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as without law, that I might gain them serm. that are without law; to the weak became VII. I as weak, that I might gain the weak: I um made all things to all men, that I might by all means save some". This does not at all imply, that he made any sacrifice of principle in accommodating himself to the various characters and opinions, which he must have encountered in his extensive ministry. But in preaching the truths of the gospel through the world he assumed by way of argument or illustration those different modes of thinking, that prevailed among those to whom he either spoke or wrote.

Thus in his Epistle to the Hebrews he at large illustrates the whole economy of the great Atonement, the leading article of the Christian Faith, by the most solemn ritual of the Mosaic Ordinance. As the High Priest under the Law first offered upon the altar a sacrifice for sin, and then going up into the Holy place within the veil, presented the blood of that sacrifice before the mercy-seat by way of atonement for the Children of Israel: so Christ our great High Priest offered himself upon

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SERM. the cross a propitiatory sacrifice for VII. the sins of all mankind, and then as

cended into the most Holy place, not made with hands, even into Heaven itself, to appear in the presence of God on our behalf, and on the merit of his precious blood to make a continual intercession for us.

Thus also in his discourse to the inquisitive Athenians he draws his arguments from what they saw in the face of nature, and what they might infer from the light of reason; that the Creator of the world must have the superintendence of his own work; that he must of course take cognizance of the moral conduct of mankind; and as they do not meet with an adequate recompence of good and evil in this life, that he has reserved a fulness of recompence for another life. In the conduct of this argument the Apostle does not scruple to quote the words of their own Poets, and to assume the sentiments of their own Philosophers. Having thus on their own positions established the credibility of a life to come, he now proceeds to declare an assurance of it as

• Heb. vii, viii, ix.

an

an immediate revelation from above. SERM. He preaches unto them the doctrine, VII. which they had shewn some curiosity to understand, of Jesus and the Resurrection : and he urges upon all, to whom this revelation comes, repentance and amendment of life on this most prevailing motive, Because God hath appointed u day, in which he will judge the world in righteousness by that Man whom he hath ordained; whereof he hath given assurance unto all men in that he huth raised him from the dead.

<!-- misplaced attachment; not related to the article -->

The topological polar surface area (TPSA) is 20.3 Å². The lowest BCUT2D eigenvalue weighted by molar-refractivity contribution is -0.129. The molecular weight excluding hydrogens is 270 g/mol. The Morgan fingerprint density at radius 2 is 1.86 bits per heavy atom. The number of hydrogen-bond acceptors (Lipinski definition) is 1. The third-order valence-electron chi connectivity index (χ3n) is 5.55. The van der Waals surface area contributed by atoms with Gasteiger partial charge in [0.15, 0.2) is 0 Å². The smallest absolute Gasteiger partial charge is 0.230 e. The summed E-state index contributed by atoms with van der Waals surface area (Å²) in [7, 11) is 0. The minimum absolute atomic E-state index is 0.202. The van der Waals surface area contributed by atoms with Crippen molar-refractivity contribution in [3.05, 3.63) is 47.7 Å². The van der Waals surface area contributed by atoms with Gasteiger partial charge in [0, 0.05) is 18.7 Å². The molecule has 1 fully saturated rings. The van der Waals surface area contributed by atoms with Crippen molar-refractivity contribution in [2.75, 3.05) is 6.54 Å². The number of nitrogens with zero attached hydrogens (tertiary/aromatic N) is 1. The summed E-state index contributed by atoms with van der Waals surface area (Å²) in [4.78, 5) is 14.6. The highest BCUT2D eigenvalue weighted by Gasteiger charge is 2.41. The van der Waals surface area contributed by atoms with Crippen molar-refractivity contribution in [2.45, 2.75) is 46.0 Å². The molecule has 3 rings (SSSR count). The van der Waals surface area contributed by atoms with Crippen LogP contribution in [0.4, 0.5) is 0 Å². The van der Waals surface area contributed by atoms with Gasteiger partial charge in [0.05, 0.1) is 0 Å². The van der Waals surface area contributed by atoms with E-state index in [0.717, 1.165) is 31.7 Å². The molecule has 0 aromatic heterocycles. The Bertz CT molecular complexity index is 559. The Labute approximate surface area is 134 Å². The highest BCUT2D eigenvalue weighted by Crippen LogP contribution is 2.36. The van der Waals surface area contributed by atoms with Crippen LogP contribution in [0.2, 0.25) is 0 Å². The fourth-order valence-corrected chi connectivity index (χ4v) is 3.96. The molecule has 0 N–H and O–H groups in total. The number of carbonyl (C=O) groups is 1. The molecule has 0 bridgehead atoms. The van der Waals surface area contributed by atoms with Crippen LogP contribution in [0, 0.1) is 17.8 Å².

In this sense we may understand it was, that he became all things to all men, that he might by all means save some. And thus does he exemplify the instruction of his divine Master, while he extends an example also himself to every other Christian Teacher.

Thus we see how the parable may apply as a maxim of instruction to every Teacher or Minister of the word in the Church of Christ, who is no other than a Scribe instructed unto the Kingdom of Heaven. From this im

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SÉRM. plied admonition he may infer this gevir. neral - rule of conduct in his Christian

ministry; that he diligently study and patiently inculcate every branch of gospel truth without exception or reservation; that he adopt every method in his power to urge upon his flock what they have to do in this life, and what they have to look for in the life to come; that he instil the principles of religion in the Young, and stir up the remembrance of the Old ; that he teach his hearers what they have yet to learn, and enforce upon them what they already know; that he iniplant in their hearts the vital principles of Christian doctrine, and impress on their lives an habitual exercise of Christian duty ; that he admonishi to repentance for past sins, and exliort to amendment for the time to come ; that he point out the way of truth in precept, and display it in example. Thus after the pattern of his blessed Master will he Shew himself a prudent Scribe, bringing forth of his spiritual treasures things new and old; and being well instructed himself may instruct others also unto the Kingdom of Heaven. By such an application to the work of his ministry on 9

he

he may secure his own acceptance, SERM.
and contribute to the final welfare VII.
of those, whom the great Shepherd
of the Flock has committed to his
charge. And thus when all things old
are come to an end, he may be re-
ceived into that new heaven and that
new earth, wherein dwelleth righte-
ousness

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